- The Washington Times - Thursday, August 4, 2005

The Allies received detailed information about the Holocaust earlier than is generally realized, according to a new U.S. government report. And that has important implications for our understanding of how the Allies responded to the Holocaust.

Sam Roberts reported in the New York Times on July 31 on a Holocaust-related report written by Robert J. Hanyok, an historian working with the National Security Agency’s Center for Cryptologic History. Mr. Hanyok’s analysis shows that the Allies, including the United States and Great Britain, had information detailing the Nazi genocide against the Jews as early as January 1943.

The information was provided through an intercept. Mr. Roberts writes, “For instance, one message, declassified in 2000 and barely noticed except in scholarly journals, was intercepted on Jan. 11, 1943. It specified the number of Jews killed under ‘Operation Reinhard’ at four death camps Lublin, Belzec, Sobibor and Treblinka through 1942: 1,274,166.” This is the latest smoking gun which refutes the claim of apologists for President Roosevelt that the Allies did not know of the death camps or the systematic extermination of the Jews until the end of the war, so therefore, bombing the train tracks to the Auschwitz death camp or the camp itself was not an option. The latest revelations show the Allies did know, and they knew early on.

According to the Times, the very first indication that the Nazis had embarked on wholesale killing of the Jews was “July 1941: The first intercept: a report of a massacre of Jews by German police in the western Soviet Union.” A later intercept in October 1942, stated: “A report is intercepted detailing the slave labor population at Auschwitz.” Then came the Jan. 11, 1943, intercept giving the horrifying number of 1,274,166 Jews killed by the Nazis who kept meticulous statistics recording the deaths.

The Hanyok analysis states, “Both President Roosevelt and Prime Minister Churchill were often hampered in their limited efforts to alleviate some of the suffering by the general anti-Semitic sentiment in both nations.” But was the fault really just with the public, and not the Allied leadership? The National Security Agency’s records contained an internal British government memorandum providing an insight into the official British mindset on the killing of the Jews: a Sept. 11, 1941, memorandum from a British cryptologic official with this comment on German massacres of Jews in Soviet territory: “The fact that the police are killing all Jews that fall into their hands should now be sufficiently well appreciated. It is not therefore proposed to continue reporting these butcheries unless so requested.” Out of sight, out of mind. And all the while, the British continued to close off Palestine to Jewish refugees.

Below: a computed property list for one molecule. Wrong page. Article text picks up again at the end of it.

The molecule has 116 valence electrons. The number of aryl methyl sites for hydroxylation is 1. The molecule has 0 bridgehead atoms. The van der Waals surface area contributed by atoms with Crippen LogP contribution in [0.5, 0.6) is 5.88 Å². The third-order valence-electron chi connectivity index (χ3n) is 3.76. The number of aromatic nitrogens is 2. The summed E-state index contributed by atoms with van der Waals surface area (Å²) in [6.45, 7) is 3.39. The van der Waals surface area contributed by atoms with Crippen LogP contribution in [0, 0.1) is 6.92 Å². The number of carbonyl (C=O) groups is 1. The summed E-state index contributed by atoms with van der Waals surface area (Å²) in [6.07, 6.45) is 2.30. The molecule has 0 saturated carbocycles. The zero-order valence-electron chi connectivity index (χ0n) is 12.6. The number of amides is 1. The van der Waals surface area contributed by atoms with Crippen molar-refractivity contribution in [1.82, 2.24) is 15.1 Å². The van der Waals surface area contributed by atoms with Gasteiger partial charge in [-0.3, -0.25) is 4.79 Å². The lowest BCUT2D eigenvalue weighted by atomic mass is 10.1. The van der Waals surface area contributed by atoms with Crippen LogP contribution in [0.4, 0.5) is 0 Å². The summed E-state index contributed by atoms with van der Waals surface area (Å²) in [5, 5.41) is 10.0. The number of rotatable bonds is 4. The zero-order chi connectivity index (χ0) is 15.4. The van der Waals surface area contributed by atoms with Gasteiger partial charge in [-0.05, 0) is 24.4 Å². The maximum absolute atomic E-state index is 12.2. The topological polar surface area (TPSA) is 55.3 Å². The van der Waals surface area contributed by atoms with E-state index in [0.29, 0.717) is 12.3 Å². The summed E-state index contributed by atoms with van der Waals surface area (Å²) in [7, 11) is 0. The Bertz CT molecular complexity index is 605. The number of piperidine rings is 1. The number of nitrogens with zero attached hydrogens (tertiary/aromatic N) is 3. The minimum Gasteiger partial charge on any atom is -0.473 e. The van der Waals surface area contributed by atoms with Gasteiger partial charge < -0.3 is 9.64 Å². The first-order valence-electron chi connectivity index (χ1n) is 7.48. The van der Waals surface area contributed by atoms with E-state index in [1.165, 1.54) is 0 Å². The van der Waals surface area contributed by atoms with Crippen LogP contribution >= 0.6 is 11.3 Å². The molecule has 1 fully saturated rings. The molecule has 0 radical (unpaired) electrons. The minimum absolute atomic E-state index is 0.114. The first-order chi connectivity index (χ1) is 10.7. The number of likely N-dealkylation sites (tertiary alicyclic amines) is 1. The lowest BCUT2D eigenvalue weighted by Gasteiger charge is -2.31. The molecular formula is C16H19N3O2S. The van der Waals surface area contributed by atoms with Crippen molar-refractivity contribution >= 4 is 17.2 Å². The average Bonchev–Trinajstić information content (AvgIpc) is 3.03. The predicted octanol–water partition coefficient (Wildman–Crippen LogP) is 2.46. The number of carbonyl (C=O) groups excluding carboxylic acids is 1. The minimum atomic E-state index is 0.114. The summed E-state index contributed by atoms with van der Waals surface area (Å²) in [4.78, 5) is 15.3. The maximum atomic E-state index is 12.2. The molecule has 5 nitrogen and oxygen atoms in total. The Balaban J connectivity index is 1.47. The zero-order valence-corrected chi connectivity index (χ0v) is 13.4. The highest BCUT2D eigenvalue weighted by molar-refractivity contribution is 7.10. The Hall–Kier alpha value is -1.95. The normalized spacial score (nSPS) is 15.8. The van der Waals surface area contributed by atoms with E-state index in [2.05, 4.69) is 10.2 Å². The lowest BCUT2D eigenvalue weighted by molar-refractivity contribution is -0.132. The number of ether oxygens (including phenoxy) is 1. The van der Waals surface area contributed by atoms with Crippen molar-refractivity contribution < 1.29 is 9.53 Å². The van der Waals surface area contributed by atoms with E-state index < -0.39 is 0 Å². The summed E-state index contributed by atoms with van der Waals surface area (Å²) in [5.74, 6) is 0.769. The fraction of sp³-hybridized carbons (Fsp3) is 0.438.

Jan Karski, a Polish Christian affiliated with the Polish underground, was spirited into the Warsaw ghetto in 1942, where he saw Nazi atrocities first-hand. When Mr. Karski went to England, he met with Foreign Minister Anthony Eden, who said that Great Britain had already done enough for Jewish refugees. Mr. Karski traveled to the United States and met President Roosevelt at the White House on July 28, 1943. According to a later New York Times account, Mr. Karski “told Roosevelt about Auschwitz and said that 1.8 million Jews had already been killed in Poland. He said that commanders of the underground Home Army were estimating that if there were no Allied intervention in the next year and a half, the Jews of Poland would ‘cease to exist.’ ” Roosevelt responded by assuring him that the Allies would win the war. The president said nothing about rescuing the Jews. Rescue was not on his agenda.

After the war, Mr. Karski summed up his feelings concerning the destruction of the Jews as follows, “This sin will haunt humanity to the end of time. It does haunt me. And I want it to be so.”

The Sam Roberts article includes a positive reference in the Hanyok report to Pope Pius XII’s statements and actions vis-a-vis the Jews during the Nazi period. Mr. Roberts writes, “It also offers a revealing exchange involving Pope Pius XII, who some historians say did not use his influence to halt the killing of Jews. The conversation, relayed by an Ecuadorian envoy, was between the Vatican ambassador and Marshal Henri-PhillippePetain,the French collaborationist leader. Over lunch at a Vichy hotel in July 1942, Petain said he was consoled that the pope approved his policy of deporting Jews. The ambassador corrected him, saying, “The Holy Father does not approve.” If the Vatican had announced that it would excommunicate Petain or any other Catholic who took part or assisted in the slaughter of the Jews, one can only wonder what the impact would have been.

The world’s political and religious leaders, in Washington, London, the Vatican and elsewhere could have done so much more to impede the Nazi slaughter of the Jews. The Hanyok report is a grim reminder of that painful fact.

Edward I. Koch, a former congressman and mayor of New York City, was recently appointed to the U.S. Holocaust Memorial Council.

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